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25 Note: Wellspring Mental Health Recovery Info: (502) 753-1453 What: Brush, Bottle, and Barrel of the Bluegrass When: Friday, April 25, 5:30 – 8:30 p.m. Where: Mary Rodes Lannert Athletic Center at Louisville Collegiate School Note: The Legal Aid Society Info:  www.laslou.org, (502) 584-1254 What: Derby City Swish When: Sunday, April 27, 2:00 p.m. – 4:00 p.m. Where: Bingham Rehearsal Hall on Market Street Note: Center for Women and Families Info: aishadhellmich@gmail.com What: 12th annual Race For Grace (TC Stallings) When: Monday, April 28 Where: Churchill Downs Note: Kentucky Race Track Chaplaincy Info: kychaplaincy.org/race-forgrace-2014 What: Jocktails at the Derby When: Wednesday, April 30, 7:00 p.m. – 10:00 p.m. Where: PRIME Lounge Note: Permanently Disabled Jockeys Fund Info: jwagnergroup.com What: Celebrity Day at the Downs When: Thursday, May 1, 11:30 a.m. Where: Churchill Downs,

6th floor Info: discover.kdf.org What: Derby Poker Championship Celebrity Gala When: Thursday, May 1, 6:00 p.m. Where: The Olmsted Note: Blessing in a Backpack and the Thoroughbred Charities of America Info: derbypoker@ southerngaming.com, derbypokerchampionship.com What: Taste of Derby When: Thursday, May 1, 7:00 p.m. – 11:30 p.m. Where: Kentucky Exposition Center, North Wing Lobby Note: Kentucky Derby Festival Info: tasteofderby.com What: 100 Black Men of Louisville Derby Gala When: Thursday, May 1, 7:00 p.m. Where: Kentucky International Convention Center, Cascade Ballroom Note: 100 Black Men of Louisville Scholarships Info: 100bmol.org What: Ferdinand’s Ball When: Thursday, May 1, 9:00 p.m. – 12:30 a.m. Where: Muhammad Ali Center View Pointe Hall Note: Old Friends Equine Retirement Facility Info: ferdinandsball.com What: 140th Kentucky Oaks Pink Out & Survivors Parade When: Friday, May 2 Where: Churchill Downs Note: Bright Pink &

Horses and Hope Info: kentuckyderby.com/oaks/ traditions/survivors-parade  What: Ubridled Eve When: Friday, May 2, 7:00 p.m. Where: Galt House Hotel Grand Ballroom Note: Blessings in a Backpack Info: unbridledeve.com What: Oaks and Smokes When: Friday, May 2, 7:00 p.m. – 12:00 a.m. Where: Ice House Note: Kentucky Harvest Info: oaksandsmokes.com What: Derby Eve Gala When: Friday, May 2, 8:00 p.m. Where: The Seelbach Hilton Medallion Ballroom Note: American Lung Association Info: (502) 363-2652, derbyevegala.org What: 36th Annual Historic Homes Foundation Derby Breakfast When: Saturday, May 3, 9:30 a.m. Where: Farmington Historic Plantation Note: Historic Homes Foundation Info: (502) 899-5079, historichomes.org What: 140th Kentucky Derby When: Saturday, May 3 Where: Churchill Downs Info: kentuckyderby.com What: Silks in the Bluegrass When: Saturday, May 3, 7:00 p.m. Where: Crowne Plaza Hotel Note: Operation Open Arms Info: (502) 777-6300, oparms.org

What: The Julep Ball When: Friday, May 2, 6:30 p.m. Where: KFC Yum! Center Note: The James Graham Brown Cancer Center Info: (502) 562-4642, thejulep.org

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HOMES of DISTINCTION PreSenteD By

The Issue Nfocus is currently taking applications from top local real estate professionals vying to have one of their properties presented in our Homes of Distinction issue. A committee will review these applications, and Nfocus will select five of the best and most luxurious homes on the market to be featured in the June issue. Each featured home is awarded the title of Nfocus Homes of Distinction and may have the opportunity to host our private cocktail party. If you would like to submit your listing to be considered for the Homes of Distinction issue, please visit www.nfocuslouisville.com. Submit your application by April 30.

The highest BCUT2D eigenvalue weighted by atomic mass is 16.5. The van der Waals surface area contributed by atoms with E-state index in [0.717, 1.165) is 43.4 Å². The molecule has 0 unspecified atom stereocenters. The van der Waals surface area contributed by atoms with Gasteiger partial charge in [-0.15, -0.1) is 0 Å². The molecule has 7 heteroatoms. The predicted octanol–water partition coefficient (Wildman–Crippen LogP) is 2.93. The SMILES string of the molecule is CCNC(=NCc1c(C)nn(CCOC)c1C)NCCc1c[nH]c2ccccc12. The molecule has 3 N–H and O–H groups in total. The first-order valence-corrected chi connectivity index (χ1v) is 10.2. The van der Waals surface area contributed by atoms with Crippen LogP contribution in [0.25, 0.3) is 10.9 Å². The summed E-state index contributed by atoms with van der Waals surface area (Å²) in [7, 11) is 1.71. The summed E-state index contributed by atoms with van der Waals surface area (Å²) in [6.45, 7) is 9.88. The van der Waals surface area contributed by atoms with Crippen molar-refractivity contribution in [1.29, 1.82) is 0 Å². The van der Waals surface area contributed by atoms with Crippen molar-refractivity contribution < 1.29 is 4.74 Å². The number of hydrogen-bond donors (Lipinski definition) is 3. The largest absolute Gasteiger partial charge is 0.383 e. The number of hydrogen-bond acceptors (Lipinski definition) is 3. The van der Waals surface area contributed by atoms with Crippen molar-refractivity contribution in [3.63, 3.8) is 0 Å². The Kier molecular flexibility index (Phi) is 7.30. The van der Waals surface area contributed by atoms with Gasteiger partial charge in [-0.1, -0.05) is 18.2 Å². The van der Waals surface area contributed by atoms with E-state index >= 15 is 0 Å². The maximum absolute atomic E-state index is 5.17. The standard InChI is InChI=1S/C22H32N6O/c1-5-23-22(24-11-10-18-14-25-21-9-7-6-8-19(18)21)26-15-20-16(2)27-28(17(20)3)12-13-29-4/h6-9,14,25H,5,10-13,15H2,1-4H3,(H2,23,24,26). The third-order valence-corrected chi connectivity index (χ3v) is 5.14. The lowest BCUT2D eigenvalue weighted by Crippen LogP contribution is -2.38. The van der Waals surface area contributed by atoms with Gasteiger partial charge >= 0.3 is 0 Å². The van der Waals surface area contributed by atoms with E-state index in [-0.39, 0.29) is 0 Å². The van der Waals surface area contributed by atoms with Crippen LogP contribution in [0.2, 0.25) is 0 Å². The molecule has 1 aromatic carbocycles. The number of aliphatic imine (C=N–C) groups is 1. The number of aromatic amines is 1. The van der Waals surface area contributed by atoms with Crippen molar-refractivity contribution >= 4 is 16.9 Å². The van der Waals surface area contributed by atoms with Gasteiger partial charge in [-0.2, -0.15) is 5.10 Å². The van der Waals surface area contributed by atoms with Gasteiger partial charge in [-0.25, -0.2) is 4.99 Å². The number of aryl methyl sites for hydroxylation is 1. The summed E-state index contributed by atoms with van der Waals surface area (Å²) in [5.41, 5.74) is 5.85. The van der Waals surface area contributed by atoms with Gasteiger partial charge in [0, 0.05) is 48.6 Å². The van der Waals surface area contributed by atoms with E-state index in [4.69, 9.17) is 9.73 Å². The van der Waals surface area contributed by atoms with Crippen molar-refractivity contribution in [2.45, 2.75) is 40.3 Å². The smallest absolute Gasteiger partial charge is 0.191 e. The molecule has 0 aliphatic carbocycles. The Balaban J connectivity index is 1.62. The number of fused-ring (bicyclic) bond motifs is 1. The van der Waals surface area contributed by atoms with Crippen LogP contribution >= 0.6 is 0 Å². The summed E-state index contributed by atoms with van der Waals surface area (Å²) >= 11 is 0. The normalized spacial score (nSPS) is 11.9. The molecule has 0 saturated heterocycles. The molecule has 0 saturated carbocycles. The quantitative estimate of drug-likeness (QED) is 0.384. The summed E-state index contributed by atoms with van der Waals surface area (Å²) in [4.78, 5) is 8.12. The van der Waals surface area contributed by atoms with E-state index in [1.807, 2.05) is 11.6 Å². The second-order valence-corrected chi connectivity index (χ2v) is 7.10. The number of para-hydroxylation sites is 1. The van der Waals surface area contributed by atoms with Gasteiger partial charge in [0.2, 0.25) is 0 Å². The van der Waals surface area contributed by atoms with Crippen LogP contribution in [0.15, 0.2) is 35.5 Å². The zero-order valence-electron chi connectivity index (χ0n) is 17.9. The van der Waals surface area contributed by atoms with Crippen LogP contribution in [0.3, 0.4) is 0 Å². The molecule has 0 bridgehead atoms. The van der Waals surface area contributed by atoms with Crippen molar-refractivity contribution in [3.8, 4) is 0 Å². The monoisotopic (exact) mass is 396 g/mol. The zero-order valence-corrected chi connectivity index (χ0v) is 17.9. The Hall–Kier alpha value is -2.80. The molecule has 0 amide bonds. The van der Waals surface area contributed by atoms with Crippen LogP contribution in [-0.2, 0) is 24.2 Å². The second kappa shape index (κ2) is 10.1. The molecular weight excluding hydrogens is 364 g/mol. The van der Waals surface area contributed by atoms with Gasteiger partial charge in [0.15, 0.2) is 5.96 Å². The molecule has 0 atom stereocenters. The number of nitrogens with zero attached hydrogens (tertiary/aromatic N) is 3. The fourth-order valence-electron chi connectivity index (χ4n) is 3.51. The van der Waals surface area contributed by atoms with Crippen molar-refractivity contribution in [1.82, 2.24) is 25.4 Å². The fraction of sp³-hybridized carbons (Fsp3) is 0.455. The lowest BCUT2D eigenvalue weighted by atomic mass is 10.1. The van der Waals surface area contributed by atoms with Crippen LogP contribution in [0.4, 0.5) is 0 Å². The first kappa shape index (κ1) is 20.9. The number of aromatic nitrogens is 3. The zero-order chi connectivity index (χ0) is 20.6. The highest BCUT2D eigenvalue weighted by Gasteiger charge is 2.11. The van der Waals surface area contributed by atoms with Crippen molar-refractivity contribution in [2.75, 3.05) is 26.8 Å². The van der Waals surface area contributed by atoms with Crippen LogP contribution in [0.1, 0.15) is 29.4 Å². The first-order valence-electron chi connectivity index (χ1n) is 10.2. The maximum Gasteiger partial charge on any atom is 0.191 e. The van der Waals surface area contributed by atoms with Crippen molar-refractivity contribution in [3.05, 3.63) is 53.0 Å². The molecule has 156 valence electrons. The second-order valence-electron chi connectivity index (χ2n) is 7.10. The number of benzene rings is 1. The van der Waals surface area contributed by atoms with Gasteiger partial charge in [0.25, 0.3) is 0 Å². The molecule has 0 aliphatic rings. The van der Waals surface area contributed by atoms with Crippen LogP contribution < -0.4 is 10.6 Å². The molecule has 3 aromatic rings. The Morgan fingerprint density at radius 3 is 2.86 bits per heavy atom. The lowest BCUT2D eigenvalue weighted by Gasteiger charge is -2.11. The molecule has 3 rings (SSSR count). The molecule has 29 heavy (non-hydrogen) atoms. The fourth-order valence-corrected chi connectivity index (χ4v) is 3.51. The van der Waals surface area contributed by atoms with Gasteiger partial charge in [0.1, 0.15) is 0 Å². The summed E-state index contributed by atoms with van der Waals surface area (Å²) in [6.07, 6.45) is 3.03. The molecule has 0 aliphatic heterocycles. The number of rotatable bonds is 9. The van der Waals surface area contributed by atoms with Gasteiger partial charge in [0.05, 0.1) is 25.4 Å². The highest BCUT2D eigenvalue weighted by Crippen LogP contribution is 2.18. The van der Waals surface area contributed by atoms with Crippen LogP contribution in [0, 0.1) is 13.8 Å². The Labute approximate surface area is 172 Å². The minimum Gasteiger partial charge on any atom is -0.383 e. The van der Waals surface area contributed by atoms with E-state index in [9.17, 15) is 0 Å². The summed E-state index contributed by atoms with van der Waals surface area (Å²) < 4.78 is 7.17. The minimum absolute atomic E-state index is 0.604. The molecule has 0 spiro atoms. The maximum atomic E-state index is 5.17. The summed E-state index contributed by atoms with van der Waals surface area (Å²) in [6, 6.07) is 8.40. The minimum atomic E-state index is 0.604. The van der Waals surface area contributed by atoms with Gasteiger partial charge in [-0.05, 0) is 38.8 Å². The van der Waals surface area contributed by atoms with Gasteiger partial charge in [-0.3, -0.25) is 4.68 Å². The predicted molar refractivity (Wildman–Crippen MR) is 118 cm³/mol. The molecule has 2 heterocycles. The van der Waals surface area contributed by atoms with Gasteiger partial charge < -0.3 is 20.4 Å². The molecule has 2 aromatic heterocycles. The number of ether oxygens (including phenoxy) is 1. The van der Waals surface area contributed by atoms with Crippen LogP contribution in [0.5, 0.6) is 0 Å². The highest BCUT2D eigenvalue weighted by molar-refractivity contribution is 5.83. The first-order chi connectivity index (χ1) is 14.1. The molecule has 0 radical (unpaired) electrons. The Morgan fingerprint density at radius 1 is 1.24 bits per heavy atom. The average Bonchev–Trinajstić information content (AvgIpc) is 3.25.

The evenT On Wednesday, June 4 Nfocus celebrates the June issue and unveils the identity of those honored residences through a spectacular real estate event. The Homes of Distinction event is an upscale cocktail party hosted by Nfocus and our sponsors at a newly listed, luxurious home. Top local real estate and design professionals are honored and have the opportunity to network with other professionals in their field. If you would like more information on sponsoring this event, please contact Kelley LaBarbera at klabarbera@southcomm.com.

SPOnSOreD By

Char

lie Wilson â&#x20AC;&#x2122;s SINCE 1953

Charlie Wilsonâ&#x20AC;&#x2122;s

APPLIANCE & TV

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Nretrospect

June Marcille Eliason, It Runs in the Family Circa 1945

J

une Marcille Eliason is pictured above in the front row of this photo taken of the University of Cincinnati Nursing School sorority Beta Beta chapter of Beta Sigma Phi in 1945. June is the standout beauty in the stunning white gown with the broad standing collar. “She loves fashion, was always well dressed and loved going to parties,” says son Mark Eliason. According to Mark, June was also a standout each year at the Louisville Trinity United Methodist Church Bazaar, where she is still an attending member. “She got pretty competitive and always wanted to bring in the most money,” shares Mark, who is equally talented at curating all things beautiful at his Lexington Avenue store, Jenkins Eliason Interiors. “She would make things, search for them and collect them throughout the whole year, not just the week of the bazaar, so her total would be much higher than anyone else’s.” June is also a great fan of her granddaughter’s, Summer Eliason’s, jewelry. Like her grandmother and father, Summer has a unique style and talent for creating objects of beauty. Clearly, it runs in the Eliason family.

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be cool

“I am dedicated to providing personal care to all our patients, helping them achieve natural looking results.” Dr. Sean Maguire Plastic Surgeon

4600 SHELBYVILLE ROAD #220

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LOUISVILLE, KY 40207

502.897.SKIN (7546)

WWW.PHYSICIANSCENTERFORBEAUTY.COM

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Derby…It’s A Lifestyle

Elegant Living

RESIDENTIAL DESIGN & DRAFTING | RENOVATION & INTERIOR DESIGN

NEW YORK • PALM BEACH • LOUISVILLE • SOUTHHAMPTON 211 Clover Lane, Louisville, KY 40207 New York: 917-224-7785 | Louisville : 502-895-1401

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www.LeeWRobinson.com

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Nfocus Louisville — April 2014